I have early-onset GOML Syndrome. So yes, life really IS "solitary, poor, nasty, brutish, and short."
"Not exactly your finest hour, was it sir?"
I am no stranger to GOML Syndrome. The condition has afflicted more than a few of my friends over the years. And many famous people have had it: Winston Churchill, Thomas Hobbes (quoted in this article's title), Andy Rooney and, most recently, Tom Brokaw. I even mentioned GOML Syndrome in my last book.
But I never dreamed that I'd personally suffer from this devastating condition. My symptoms started some time ago, but I always dismissed them as the after-effect of a bad burrito, or a poor night's sleep, or maybe irregularity. I'm much too young, I'd assure myself, popping another Metamucil. I was in denial. But last week on Halloween, after I'd whipped myself into an agitated froth over all the older kids out trick-or-treating (without first shaving their five-o'clock shadows), I was finally forced to admit to myself that I have it -- I have GOML Syndrome.
It's probably too late for me. But I felt that I should at least try to educate others who might still be helped. Why? I don't know. It's not like they deserve it, those grasping, foolish ... pardon me; it's the GOML Syndrome.
What is GOML? In the unenlightened old days, society labeled GOML sufferers as "cranks" or "grouches" or "crotchety" or -- most hurtful of all -- "curmudgeons." But we now understand that these tortured souls suffer from a bona fide ailment -- yes, GOML Syndrome. You see, GOML is medical shorthand for "Get Off My Lawn!" Perhaps you remember when you were young, and the neighborhood children frolicking in your front yard elicited a chuckle or perhaps a bemused "Aren't they cute?" And after a while, when their trespassing was no longer so charming, you kept quiet because you'd gotten used to it. But then, following years of such incursions, you experienced an AA-like Moment of Clarity and came to see them for what they truly are: destructive packs of jackanapes stomping your verdant estate into Gobi hardscrabble. And finally came that day when the phrase -- that sneering, hateful phrase -- seared your lips: "Get off my ...," well, you know the rest.
"Why don't you go to the riffraff you love so much?"
GOML is characterized by seething indignation over other people's irritating actions -- possibly innocent or even well-intentioned (but nonetheless irritating) actions. These dark thoughts progress to bellicose and often unreasoned rants about the sorry state of humankind. You start sounding like Old Man Potter in It's a Wonderful Life. Phrases like "Going to hell in a hand-basket" and "Up by the bootstraps" pepper your conversations. Soon you're launching verbal drone attacks at the TV, weeknights at 5:30, when it's just you against NBC Nightly News With Bryan Williams -- and everything that NBC Nightly News With Bryan Williams represents.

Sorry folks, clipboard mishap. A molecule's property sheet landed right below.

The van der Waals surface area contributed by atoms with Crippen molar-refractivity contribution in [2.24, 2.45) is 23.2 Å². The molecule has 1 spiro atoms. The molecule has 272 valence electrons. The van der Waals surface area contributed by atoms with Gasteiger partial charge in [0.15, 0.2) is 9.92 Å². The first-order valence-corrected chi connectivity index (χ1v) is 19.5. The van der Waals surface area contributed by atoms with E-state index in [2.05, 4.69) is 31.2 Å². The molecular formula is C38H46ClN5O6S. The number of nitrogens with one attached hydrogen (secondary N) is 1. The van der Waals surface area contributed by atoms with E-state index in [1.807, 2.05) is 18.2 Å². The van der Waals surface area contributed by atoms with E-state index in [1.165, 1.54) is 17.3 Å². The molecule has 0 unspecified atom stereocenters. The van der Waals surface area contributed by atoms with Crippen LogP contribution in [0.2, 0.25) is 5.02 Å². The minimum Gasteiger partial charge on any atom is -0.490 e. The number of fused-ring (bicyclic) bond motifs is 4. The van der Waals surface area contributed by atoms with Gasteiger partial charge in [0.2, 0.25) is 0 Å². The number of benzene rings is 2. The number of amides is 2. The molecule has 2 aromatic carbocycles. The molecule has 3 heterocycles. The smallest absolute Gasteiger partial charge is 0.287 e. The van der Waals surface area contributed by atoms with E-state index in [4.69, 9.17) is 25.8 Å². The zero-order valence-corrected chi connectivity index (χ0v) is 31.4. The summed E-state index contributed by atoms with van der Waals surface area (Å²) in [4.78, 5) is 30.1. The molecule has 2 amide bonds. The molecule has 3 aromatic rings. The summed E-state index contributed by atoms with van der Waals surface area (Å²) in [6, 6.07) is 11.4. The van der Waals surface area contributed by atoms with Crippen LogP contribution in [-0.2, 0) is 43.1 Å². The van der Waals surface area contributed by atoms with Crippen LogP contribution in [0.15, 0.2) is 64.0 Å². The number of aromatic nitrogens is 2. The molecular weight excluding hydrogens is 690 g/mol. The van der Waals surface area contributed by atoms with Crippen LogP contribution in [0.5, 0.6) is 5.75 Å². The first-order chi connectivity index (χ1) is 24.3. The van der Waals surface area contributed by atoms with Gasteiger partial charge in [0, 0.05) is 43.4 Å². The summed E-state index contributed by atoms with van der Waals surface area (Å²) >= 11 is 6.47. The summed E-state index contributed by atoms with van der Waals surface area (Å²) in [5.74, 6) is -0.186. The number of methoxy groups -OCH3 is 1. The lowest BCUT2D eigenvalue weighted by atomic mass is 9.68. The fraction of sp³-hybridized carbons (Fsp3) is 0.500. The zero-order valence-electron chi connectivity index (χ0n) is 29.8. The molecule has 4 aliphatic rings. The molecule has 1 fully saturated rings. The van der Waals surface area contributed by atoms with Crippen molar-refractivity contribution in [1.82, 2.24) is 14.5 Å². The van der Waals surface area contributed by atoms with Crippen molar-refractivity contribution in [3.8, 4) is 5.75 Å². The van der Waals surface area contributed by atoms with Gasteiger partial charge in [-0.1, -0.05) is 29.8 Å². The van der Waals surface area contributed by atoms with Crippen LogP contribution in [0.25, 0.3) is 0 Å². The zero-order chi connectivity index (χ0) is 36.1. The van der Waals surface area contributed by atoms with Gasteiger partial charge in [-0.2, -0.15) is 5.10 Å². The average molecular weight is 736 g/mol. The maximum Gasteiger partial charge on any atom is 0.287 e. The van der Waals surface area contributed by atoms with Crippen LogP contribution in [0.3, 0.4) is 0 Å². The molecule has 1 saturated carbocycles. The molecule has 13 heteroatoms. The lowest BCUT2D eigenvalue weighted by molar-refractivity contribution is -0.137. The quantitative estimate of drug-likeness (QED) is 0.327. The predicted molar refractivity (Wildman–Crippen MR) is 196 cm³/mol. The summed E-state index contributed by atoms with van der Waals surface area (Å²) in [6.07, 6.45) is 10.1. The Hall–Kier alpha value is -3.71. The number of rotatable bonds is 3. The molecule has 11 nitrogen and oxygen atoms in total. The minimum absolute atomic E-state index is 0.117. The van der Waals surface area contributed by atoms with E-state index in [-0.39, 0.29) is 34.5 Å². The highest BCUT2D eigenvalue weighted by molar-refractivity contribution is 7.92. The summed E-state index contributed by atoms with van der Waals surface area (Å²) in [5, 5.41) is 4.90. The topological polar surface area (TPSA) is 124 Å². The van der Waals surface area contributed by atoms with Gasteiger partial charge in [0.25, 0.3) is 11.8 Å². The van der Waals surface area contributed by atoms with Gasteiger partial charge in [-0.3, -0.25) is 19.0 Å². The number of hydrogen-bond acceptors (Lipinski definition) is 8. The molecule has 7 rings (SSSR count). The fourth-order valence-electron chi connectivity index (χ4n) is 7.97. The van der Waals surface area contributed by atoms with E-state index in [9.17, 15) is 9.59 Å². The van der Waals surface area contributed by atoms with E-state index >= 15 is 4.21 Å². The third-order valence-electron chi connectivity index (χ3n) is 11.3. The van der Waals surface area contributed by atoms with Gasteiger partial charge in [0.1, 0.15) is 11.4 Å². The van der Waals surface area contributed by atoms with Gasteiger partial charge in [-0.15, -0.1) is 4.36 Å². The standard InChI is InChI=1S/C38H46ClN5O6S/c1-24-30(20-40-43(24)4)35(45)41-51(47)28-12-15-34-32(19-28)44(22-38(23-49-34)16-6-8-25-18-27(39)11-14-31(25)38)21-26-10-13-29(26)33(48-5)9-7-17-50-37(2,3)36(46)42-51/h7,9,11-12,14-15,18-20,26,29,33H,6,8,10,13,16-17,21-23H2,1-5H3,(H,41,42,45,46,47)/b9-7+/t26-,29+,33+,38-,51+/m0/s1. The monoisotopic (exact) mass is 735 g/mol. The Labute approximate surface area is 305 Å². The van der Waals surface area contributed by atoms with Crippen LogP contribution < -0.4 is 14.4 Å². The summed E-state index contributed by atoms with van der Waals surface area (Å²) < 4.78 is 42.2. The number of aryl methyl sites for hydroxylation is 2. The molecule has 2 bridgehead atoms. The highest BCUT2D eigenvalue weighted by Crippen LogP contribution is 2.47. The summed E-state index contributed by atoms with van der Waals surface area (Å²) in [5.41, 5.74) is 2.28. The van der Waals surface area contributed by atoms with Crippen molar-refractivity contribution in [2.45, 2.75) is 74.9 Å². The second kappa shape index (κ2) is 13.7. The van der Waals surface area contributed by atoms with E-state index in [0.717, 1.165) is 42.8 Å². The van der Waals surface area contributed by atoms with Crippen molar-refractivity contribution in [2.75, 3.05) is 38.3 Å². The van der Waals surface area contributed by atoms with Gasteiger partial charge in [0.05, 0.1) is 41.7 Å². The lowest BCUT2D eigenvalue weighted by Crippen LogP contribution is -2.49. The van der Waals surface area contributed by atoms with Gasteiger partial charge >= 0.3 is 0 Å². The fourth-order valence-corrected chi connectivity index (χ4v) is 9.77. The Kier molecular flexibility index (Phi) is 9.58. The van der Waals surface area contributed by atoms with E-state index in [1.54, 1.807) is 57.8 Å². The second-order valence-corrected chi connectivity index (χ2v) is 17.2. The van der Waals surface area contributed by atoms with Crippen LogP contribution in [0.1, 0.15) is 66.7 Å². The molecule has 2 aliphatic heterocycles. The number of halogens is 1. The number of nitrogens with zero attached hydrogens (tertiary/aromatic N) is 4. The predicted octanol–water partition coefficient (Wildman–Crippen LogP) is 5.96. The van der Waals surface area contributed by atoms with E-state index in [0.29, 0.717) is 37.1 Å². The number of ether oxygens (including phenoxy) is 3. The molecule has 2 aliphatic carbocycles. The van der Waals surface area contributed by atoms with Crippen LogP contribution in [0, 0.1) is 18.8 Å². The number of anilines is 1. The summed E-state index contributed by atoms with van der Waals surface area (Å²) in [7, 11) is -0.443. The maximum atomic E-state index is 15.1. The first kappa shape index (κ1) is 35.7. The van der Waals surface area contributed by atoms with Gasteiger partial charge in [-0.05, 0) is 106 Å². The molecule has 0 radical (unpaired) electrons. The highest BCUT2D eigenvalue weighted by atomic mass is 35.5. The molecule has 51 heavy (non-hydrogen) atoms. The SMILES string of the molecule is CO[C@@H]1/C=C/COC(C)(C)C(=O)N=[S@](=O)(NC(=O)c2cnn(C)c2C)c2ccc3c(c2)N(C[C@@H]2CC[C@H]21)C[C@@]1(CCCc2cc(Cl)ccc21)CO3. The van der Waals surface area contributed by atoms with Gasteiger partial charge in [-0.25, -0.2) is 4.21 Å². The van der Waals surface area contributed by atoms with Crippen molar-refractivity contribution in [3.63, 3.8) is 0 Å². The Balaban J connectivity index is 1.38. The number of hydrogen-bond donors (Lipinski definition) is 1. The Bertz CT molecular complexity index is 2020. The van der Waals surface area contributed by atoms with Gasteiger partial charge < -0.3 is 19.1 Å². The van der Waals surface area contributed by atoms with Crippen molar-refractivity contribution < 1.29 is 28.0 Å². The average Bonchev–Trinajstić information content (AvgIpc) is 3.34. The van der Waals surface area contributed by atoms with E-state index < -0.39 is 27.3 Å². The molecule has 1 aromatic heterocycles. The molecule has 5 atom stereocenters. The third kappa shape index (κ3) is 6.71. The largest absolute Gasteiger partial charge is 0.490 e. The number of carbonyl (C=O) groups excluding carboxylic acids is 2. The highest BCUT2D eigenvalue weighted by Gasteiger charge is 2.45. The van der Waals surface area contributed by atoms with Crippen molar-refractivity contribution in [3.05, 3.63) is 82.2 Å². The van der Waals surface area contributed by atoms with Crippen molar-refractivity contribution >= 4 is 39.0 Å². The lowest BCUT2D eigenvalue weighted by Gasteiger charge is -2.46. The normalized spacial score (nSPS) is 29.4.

Finally, you find yourself wandering the well-stocked aisles of Home Depot for entire afternoons muttering under your breath, "Someone owes me an apology."
That's GOML Syndrome. And you don't even need a lawn to get it. Anything can set off an episode: stupid drivers, idiotic legislators, pushy news anchors -- and, yes, those vile neighborhood miscreants defiling your tenderly-nurtured turf like so many Mongolian horsemen sweeping the steppe for pillage and plunder. And woe be the yappy local newscaster in your thrashed yard broadcasting about the drunken Congressman whose BMW just jumped the curb ... again.
"Globally position THIS, &^*%$# @>=@er."
GOML doesn't usually afflict younger people (Punkers don't count). Consider Tom Brokaw, one of America's most respected news anchors for 30 years. I can think of few contemporary commentators as even-tempered as Brokaw in his broadcasting prime on NBC -- certainly not that whelp Bryan Williams. (Which reminds me: the GOML community salutes FOX Network's successful recruiting efforts.) But this morning I heard Tom Brokaw on the radio railing about people using GPS instead of maps. Seriously, with all the bad news in our world today, GPS navigation trips Tom's trigger? GOML. You are one pathetic puppy, Brokaw. (Self-superiority is a common GOML symptom.)
"NORML Syndrome ... wait, what?"
There is no cure for GOML, although watching the CHP ticket a speeding jerk or seeing one of those reckless skate-boarders fall on his caboose can bring a temporary smirk to my lips, a flush to my cheeks. I'm told that some GOML sufferers get medical marijuana prescriptions for their condition, but I suspect it just puts them to sleep, leaving them even more foul-humored the next morning.
Fortunately, a GOML diagnosis is not a death sentence. My research informs me that there are many successful, fully-functioning sufferers walking among us -- maybe even you. I suppose one just learns to live with it and, in late-stage GOML, even embrace it. I'm not there yet. My Halloween episode was triggered by a group of noisy but decently-mannered teens walking near -- not even on -- my flowerbed. But don't worry, I didn't actually say "Get Off My Lawn" ... well, at least not audibly.
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